Videodrome is clearly another motivation, this time in respect of the introduction of our hi-octane hell spawn. Gone also is the malevolent mask of Demons past and this time they make their entrance via latex television screen, leaving the portal wide open for The Video Dead to clamber through in the process. If there is social subtext in that then it’s as slight as the plot; Bava is disinterested in crafting a film destined to be regarded on its own merits and instead offers up a remix of sorts. Different locale, same shady antics. Only this time he really shakes the soda and some of the bubbles go straight to his head. Demons 2 is a movie which meshes well with inebriation and a dash of forgiveness.
Speaking of storyline, wherever are my manners? Snot-clogged teen Sally (Coralina Cataldi-Tassoni) is about to celebrate her birthday. In a pretty tenuous umbilical to the first film, the scenes of carnage have made the headlines, and it’s not long before those impish irritants catch a whiff of her icing and gatecrash the party. She’s not alone in her tasty appeal as a fresh platter of chow down is presented in the form of other tenants, including a doting couple expecting an imminent new edition, (David Edwin Knight and Nancy Brilli), a young girl (Asia Argento in her feature-film debut), and in a hilarious fist bump of a decision, horror’s very own John Shaft Bobby Rhodes makes his more than welcome return.
This time he’s wary of bringing his bitches and deems his motivational expertise and leadership skills better suited to a fitness center full of pumped up knuckleheads clad in spandex. Good call Bobby. While everyone about him is losing their minds, he’s the one rallying the troops and starting the revolution. Alas, just like last time, Rhodes struggles somewhat with fatigue and that leg cramp comes back to curse him once again. As a lover of all things Demons, I’m just grateful he received an invite.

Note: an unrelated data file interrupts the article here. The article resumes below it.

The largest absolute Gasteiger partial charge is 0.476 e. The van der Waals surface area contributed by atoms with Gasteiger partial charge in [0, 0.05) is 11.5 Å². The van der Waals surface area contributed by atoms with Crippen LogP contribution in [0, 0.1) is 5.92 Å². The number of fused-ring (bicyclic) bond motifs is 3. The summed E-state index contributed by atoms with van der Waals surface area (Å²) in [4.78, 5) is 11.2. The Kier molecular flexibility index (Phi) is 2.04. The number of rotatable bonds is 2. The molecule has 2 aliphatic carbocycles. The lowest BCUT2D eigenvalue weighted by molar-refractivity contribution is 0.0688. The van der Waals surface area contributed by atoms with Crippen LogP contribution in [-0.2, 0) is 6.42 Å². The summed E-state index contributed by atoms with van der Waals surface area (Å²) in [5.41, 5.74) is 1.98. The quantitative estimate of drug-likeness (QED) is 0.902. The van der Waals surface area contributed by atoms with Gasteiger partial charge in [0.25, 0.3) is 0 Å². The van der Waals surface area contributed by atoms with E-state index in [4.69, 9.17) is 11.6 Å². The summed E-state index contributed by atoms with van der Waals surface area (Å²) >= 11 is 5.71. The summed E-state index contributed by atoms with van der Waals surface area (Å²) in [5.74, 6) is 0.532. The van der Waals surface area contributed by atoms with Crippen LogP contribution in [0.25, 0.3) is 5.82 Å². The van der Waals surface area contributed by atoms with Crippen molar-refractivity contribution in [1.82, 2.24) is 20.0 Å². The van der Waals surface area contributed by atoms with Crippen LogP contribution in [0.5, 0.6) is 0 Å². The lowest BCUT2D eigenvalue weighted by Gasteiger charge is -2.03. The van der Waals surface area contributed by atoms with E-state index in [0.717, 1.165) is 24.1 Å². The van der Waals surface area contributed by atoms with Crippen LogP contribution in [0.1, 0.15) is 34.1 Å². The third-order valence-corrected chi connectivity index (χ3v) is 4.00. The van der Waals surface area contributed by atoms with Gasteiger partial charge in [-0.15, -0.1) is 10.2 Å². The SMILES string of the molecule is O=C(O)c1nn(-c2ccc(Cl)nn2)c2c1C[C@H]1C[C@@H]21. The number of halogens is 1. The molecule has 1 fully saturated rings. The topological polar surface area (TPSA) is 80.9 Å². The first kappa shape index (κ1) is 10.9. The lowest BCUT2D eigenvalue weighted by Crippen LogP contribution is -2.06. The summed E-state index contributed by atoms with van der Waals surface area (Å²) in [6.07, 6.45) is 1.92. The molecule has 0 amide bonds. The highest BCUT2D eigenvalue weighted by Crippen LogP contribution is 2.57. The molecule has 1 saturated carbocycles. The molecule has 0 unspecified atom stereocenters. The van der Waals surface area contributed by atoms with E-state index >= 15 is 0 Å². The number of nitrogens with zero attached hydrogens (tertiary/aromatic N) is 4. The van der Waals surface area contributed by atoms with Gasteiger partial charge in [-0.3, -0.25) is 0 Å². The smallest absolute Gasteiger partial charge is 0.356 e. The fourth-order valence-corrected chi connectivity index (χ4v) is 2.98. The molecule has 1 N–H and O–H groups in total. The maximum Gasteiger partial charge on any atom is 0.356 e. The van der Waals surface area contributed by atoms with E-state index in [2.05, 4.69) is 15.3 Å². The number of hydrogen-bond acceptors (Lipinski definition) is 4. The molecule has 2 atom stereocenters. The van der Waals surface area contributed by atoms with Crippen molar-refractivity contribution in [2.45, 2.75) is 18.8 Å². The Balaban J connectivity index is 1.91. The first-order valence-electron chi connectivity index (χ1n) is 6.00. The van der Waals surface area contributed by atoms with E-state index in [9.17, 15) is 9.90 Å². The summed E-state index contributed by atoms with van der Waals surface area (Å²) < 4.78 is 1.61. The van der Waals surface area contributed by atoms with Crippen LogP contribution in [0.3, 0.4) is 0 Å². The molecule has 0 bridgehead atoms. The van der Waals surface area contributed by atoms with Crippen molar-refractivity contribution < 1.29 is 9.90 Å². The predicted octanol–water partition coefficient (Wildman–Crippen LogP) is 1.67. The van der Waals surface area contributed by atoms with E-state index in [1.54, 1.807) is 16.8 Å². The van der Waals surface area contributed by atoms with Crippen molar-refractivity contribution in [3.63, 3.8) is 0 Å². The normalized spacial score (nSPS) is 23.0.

The shot composition regularly tips its hat to pop art decor, as does the soundtrack which employs the likes of The Cult, The Art of Noise and The Smiths among others. There’s a bubblegum novelty to proceedings throughout and, when you consider how accurately pitched the original was barely a year previous, that could never be regarded as a negative thing. Dialogue may amount to little more than verbal spam and the nonsensical ending is stretching even the most far-reaching realm of possibility but are we really here to nitpick? Of course we’re not. Time for that all-important bottom line. Gremlins 2: The New Batch aside, if ever a sequel does precisely what it states on its tin, then Demons 2 is that movie.
Crimson Quill’s Judgement: 7/10
Grue Factor: 3/5
For the Grue-Guzzlers: Perhaps the only vague disappointment is that, while the sequel is no slouch when it comes to grue and grotesque imagery, it doesn’t quite scale the heady heights of its predecessor. Back in the day, Japanese laserdisc presented the thinking man’s option as opposed to the R-rated version widely available which was cut by three minutes. Even with trimmings restored, it’s never quite as bloodthirsty an affair. As you would expect the practical effects, and Sergio Stivaletti’s mechanical monstrosities in particular, are generally excellent including the opening resurrection which reverses a wax head melting to glorious effect.
Richard Charles Stevens
Keeper of The Crimson Quill